I am not a paleo absolutist. I don't care if a food is "paleo" or not. I care how it makes me look and feel.
While you are doing a 30-day paleo challenge, you will be refraining from some foods that, perhaps, you hope to reintroduce into your life once the challenge is done.
Leading that list every time seem to be alcohol and dairy.
So what's up with reintroducing those foods?
Well... There are two kinds of people for the purposes of this discussion: people with ongoing fat-loss/weight-loss goals and... everyone else.
(And I am excluding people with actual illnesses from this conversation entirely. You need a medical professional, not casual food conversation with me.)
If your body composition and weight are where you want them to be, you have almost completely free reign to experiment away. Try stuff. See how you feel, and how you look, and how your clothes fit and how you perform in the gym. I'd advise you, as I have said before, to hesitate a lot before trying something with gluten, but otherwise, see how it goes. Take notes. Figure it out. You have some leeway, because your goal is not fat loss. (Oh, and you undoubtedly will have better luck with high-quality foods of whatever sort you are reintroducing).
But then... Then there are the fat-loss folks. A *lot* of people lose weight and body fat during a paleo challenge. A lot of those people are very happy with that change and want to keep that up. They are still not satisfied when the challenge ends, and they want to *continue* to lose body fat.
I have what is probably bad news for you fat-loss people: if you add alcohol or dairy back into your life, you probably will stall out your fat loss. You may even (begin to) reverse it.
A simple analogy: two runners, equally fast, line up for a 400m race. I tell Runner A that, like he expects, he just has to run 400m as fast as he can. Runner B gets the bad news: he has to run 400m as fast as he can too, but every 100 meters he has to drop and do five burpees.
Who is going to win that race? (If you can't answer this question, you need more help than either of us anticipated).
The same thing happens in your body with alcohol, and, very often, dairy. Your digestive system is probably humming along at the end of a challenge a lot like Runner A. You have liver, intestinal and and pancreatic function in tip-top shape. But.... Throw some alcohol or dairy into the mix and suddenly your body gets busy processing that stuff (like Runner B having to do burpees) and it can't do what it is supposed to be doing (zipping along efficiently in hormonal balance much like Runner A).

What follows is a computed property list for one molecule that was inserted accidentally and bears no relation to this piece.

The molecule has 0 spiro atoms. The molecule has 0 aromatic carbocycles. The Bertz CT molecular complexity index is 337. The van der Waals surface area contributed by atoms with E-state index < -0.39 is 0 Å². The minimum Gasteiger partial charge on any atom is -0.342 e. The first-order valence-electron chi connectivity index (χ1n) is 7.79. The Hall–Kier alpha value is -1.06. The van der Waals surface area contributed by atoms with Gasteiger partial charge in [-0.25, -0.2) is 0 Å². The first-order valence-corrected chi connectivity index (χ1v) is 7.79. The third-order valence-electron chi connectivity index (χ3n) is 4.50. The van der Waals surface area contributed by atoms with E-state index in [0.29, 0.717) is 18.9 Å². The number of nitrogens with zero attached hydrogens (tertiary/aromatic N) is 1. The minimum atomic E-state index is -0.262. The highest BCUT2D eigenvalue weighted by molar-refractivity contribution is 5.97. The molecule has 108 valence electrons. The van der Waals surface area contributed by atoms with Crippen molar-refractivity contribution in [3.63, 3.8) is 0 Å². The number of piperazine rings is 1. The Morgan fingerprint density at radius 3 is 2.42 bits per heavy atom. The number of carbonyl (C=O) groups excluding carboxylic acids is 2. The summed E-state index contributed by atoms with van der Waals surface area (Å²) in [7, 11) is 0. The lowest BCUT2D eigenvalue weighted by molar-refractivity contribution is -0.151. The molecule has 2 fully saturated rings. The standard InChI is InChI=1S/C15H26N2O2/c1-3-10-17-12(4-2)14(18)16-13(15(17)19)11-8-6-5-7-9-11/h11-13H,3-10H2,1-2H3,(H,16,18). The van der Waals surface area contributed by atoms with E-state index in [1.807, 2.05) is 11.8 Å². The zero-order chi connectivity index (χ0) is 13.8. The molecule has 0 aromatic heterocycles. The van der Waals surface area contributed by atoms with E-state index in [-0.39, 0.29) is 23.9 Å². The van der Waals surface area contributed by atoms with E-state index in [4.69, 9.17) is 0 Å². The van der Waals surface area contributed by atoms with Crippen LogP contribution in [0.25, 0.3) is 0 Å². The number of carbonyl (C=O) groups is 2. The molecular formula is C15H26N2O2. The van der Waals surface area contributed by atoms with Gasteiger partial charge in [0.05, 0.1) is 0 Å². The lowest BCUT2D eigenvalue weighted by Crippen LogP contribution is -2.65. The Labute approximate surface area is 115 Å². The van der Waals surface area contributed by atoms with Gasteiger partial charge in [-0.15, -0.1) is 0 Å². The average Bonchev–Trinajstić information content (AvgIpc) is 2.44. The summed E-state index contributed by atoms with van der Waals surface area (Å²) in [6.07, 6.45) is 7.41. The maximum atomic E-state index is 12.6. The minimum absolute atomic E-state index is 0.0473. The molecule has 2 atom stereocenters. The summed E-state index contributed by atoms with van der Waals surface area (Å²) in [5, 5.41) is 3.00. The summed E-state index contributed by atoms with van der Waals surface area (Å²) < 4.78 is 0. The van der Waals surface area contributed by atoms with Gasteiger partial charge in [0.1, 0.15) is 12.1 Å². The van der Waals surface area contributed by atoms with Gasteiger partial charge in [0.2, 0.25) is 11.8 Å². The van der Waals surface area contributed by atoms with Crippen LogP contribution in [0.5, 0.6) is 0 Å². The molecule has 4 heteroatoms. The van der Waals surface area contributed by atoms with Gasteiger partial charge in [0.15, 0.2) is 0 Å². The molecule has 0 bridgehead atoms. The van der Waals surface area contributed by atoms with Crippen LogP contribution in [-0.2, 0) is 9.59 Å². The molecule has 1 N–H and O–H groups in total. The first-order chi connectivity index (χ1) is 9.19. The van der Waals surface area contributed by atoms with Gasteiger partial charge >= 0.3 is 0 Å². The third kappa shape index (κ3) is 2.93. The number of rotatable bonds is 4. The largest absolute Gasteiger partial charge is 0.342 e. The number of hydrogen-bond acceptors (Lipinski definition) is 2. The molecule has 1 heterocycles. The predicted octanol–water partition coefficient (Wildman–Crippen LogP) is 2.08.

Drink alcohol with any regularity/frequency and your fat loss will stall. Often, it will even reverse itself. The same is true of dairy (possibly to a lesser degree.... Possibly not).
And, by the way, the same thing may very well be true about a number of technically "paleo" foods. Nuts often stall fat loss. Sweet potatoes and plantains and other starchy roots and tubers can too. Overall, you will likely find that they don't derail/occupy the body (in a burpee-ish fashion) from performing its normal function like alcohol does, and, hence, their negative effect on fat loss can be less dramatic. But it still may hurt your fat-loss efforts to eat those things.
It's all about goals. Certain goals don't mesh with one another, and they force a choice. You would laugh at a guy who told you he wanted to gain 30 pounds of muscle while simultaneously becoming a faster marathoner. But, somehow, the absurdity of mixing those two goals is obvious while the equal absurdity of trying to simultaneously drink alcohol (or eat certain foods) and lose body fat isn't so evident for you.
Look, I don't care if you drink or not. Hell, I don't care what you eat at all, but make sure your goals aren't competing with one another. And when they are, you are going to have to pick one, or else be "surprised" when you suddenly can't meet one of those goals that you once had in your sights.
So, to recap: if your goal is to drink alcohol, then I can't think of a better way to get there than by drinking alcohol. Bottoms up, dude. If your goal is sustained and progressive fat loss, I can't think of a worse way to get there than by drinking alcohol. It's a choice.
"Life is unfair? Compared to what?"
-- Edward Abbey
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